Williams issue more “complex” than letters indicate

March 22, 2017   ·   0 Comments

It is clear based on the letters to the editor in the March 9th edition that the complexity of the issues surrounding the new east side high school have not been communicated effectively to the general public.
Dr. G.W. Williams is not at risk because of the potential for an east side high school.
Its biggest concern should be that the community is not using it.
Also, the issues surrounding the new high school cannot be solved simply by addressing public transportation concerns. All of your readers should know:

75% of Aurora is designated as the catchment area for Dr. G.W. Williams
Student enrollment for Dr. G.W. Williams is at 55% and has been dropping since 2010 despite a population growth of 30% in Aurora over the last 10 years
25% of Aurora is designated as the catchment area for Aurora High
Student enrollment for Aurora High is at 120%
60% of the public school kids in the G.W. Williams catchment area are leaving the public system when they enter high school to go to the Catholic Board. This number rises to 75% when only looking at the Bayview north east area. Williams is only attracting 25 – 40% of the grade 8 graduates from its catchment area
Compare this to Aurora High which attracts and keeps 80% of grade 8 graduates from their respective area
The Catholic High Schools (St. Max and Cardinal Carter) are both at 120% of their capacity.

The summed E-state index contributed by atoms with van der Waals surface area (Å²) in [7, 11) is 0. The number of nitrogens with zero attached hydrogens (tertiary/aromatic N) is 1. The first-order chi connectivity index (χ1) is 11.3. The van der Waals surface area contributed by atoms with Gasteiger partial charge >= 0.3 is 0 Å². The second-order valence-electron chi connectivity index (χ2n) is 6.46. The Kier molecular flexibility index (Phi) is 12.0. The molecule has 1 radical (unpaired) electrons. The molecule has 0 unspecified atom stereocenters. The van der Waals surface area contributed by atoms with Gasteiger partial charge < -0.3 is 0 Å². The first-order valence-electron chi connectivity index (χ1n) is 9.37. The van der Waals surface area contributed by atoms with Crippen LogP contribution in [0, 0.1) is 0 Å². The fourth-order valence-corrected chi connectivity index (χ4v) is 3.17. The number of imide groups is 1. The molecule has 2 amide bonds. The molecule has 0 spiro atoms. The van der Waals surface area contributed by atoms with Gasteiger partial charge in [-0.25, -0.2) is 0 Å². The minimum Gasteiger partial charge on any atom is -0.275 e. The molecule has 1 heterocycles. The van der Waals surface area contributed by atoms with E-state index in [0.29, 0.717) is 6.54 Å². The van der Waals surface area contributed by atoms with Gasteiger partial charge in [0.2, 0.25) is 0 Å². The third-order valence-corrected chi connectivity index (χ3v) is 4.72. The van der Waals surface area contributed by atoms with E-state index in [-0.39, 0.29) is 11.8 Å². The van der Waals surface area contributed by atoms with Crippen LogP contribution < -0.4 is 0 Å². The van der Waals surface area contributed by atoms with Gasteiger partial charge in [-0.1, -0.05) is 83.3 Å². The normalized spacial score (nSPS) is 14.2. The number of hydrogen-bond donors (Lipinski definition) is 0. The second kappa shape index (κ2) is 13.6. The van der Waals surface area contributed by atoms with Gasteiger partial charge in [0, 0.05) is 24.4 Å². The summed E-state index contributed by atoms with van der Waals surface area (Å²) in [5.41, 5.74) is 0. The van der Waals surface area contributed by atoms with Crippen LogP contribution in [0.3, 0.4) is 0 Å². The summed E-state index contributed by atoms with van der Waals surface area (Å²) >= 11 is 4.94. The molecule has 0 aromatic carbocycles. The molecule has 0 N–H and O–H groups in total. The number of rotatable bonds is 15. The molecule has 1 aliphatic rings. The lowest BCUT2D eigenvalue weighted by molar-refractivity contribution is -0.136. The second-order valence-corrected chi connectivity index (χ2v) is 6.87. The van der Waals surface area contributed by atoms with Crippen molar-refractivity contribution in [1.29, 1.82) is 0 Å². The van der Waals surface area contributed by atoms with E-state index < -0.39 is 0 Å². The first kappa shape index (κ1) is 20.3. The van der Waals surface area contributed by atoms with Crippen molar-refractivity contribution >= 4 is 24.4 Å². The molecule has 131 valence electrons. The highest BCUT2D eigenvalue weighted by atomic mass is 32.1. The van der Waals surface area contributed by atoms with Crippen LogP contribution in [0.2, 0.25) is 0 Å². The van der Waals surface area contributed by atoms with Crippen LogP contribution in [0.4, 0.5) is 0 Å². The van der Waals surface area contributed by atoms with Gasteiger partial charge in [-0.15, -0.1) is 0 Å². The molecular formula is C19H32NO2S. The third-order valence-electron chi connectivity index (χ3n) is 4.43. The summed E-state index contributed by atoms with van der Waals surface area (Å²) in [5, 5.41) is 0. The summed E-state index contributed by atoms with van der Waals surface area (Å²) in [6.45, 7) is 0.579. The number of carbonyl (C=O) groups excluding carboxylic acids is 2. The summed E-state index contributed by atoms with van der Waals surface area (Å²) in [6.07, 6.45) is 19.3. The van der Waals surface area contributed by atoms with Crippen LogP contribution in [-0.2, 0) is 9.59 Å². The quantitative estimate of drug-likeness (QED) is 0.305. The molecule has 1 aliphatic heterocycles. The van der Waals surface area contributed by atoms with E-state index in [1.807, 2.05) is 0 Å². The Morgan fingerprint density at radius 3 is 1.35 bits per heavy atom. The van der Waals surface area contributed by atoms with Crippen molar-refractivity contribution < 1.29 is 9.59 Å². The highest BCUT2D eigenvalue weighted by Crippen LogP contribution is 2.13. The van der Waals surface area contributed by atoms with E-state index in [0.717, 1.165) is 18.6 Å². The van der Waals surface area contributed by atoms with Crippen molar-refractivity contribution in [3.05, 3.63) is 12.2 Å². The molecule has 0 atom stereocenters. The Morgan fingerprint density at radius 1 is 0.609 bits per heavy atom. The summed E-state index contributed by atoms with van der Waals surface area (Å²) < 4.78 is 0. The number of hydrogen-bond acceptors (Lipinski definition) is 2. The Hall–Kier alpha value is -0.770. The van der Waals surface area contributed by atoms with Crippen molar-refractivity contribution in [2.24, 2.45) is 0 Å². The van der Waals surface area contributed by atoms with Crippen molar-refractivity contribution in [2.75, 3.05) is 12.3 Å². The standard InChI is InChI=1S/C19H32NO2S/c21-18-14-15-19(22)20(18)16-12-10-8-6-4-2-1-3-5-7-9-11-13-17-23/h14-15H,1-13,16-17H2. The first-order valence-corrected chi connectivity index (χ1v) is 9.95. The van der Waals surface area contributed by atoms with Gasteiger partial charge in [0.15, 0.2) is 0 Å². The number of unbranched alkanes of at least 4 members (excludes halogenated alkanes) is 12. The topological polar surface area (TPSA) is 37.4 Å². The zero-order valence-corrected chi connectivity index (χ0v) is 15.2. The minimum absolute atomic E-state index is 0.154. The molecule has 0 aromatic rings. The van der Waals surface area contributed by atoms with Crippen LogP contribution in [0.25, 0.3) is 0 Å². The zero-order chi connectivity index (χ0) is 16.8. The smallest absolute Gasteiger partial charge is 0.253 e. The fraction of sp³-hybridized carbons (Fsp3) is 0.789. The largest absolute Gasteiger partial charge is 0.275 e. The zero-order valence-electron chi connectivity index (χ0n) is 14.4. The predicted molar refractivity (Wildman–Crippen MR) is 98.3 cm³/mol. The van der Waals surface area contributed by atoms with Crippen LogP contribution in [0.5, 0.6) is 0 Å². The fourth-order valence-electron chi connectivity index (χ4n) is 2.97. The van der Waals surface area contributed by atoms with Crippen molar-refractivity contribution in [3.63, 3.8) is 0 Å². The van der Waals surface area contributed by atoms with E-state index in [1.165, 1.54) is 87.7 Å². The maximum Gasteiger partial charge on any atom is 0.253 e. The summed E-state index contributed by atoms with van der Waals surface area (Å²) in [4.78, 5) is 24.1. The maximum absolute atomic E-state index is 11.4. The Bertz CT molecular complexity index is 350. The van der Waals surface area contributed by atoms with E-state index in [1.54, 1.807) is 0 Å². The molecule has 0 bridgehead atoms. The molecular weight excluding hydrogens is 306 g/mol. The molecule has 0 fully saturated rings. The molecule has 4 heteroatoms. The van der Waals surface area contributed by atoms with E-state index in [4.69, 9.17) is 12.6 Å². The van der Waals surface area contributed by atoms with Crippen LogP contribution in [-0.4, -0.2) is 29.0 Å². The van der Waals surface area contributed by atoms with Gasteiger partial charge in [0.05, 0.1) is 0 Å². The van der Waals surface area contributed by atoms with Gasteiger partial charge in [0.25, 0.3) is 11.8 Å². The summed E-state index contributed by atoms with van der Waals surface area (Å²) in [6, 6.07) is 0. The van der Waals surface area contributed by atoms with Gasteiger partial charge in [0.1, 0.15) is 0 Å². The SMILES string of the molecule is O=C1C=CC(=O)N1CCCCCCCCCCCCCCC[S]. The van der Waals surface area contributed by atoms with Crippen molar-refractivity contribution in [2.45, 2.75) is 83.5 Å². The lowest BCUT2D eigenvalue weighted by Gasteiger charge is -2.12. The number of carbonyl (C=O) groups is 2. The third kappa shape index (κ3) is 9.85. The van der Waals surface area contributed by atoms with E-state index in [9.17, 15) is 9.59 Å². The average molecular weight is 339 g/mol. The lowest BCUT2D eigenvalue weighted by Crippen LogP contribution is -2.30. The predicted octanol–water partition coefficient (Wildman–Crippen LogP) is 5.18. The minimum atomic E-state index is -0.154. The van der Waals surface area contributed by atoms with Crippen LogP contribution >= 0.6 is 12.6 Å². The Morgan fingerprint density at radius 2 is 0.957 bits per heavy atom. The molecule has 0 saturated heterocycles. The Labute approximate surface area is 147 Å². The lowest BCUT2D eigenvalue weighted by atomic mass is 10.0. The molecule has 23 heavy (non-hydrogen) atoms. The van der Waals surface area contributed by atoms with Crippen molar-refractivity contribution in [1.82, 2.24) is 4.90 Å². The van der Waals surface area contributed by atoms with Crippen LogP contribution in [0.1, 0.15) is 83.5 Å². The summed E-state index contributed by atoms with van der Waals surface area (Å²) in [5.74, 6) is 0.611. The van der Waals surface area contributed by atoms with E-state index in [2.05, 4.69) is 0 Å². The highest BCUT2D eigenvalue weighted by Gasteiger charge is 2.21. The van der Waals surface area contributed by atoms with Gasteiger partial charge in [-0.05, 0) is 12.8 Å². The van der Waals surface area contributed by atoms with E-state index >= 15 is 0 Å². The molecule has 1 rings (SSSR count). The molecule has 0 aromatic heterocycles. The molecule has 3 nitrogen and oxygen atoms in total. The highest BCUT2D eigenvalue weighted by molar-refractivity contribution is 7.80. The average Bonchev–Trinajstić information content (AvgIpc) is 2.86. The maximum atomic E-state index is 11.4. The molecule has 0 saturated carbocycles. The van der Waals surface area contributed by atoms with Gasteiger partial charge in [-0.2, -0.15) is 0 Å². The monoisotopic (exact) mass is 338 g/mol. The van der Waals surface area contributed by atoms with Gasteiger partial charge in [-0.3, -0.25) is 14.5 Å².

If we want to keep Dr. G.W. Williams, we need to use the school! The statistics suggest that the families of Aurora have already voted on this issue and they are overwhelmingly choosing not to attend Williams!
Ministry of Education funding dollars are contingent on enrollment. The fewer students that attend a school the less funding that is provided to them. When enrollment broaches 50% the lack of funding begins to impact programming, extra-curricular activities, specialized teachers and staff. Even if good programming, sports teams and clubs are offered these things may not run as it is difficult, from such a small number, to get enough students to fill each of those programs. There is also a smaller pool of teachers to draw from to supervise them.
Further to the above the cost of maintaining excess space at schools that run at half capacity consumes resources that could otherwise be applied to programs and services for students.
These are just a few of the issues being discussed.
It is understandable that everyone would like a local high school.
Regardless of where the school is located or how many we have, I think what is most important is that the schools are vibrant, full of students and are supported with adequate funding. This allows for programming, extra-curricular activities, and support from staff.
Students need quality education regardless of which school boundary they live in.

Sandra Manherz



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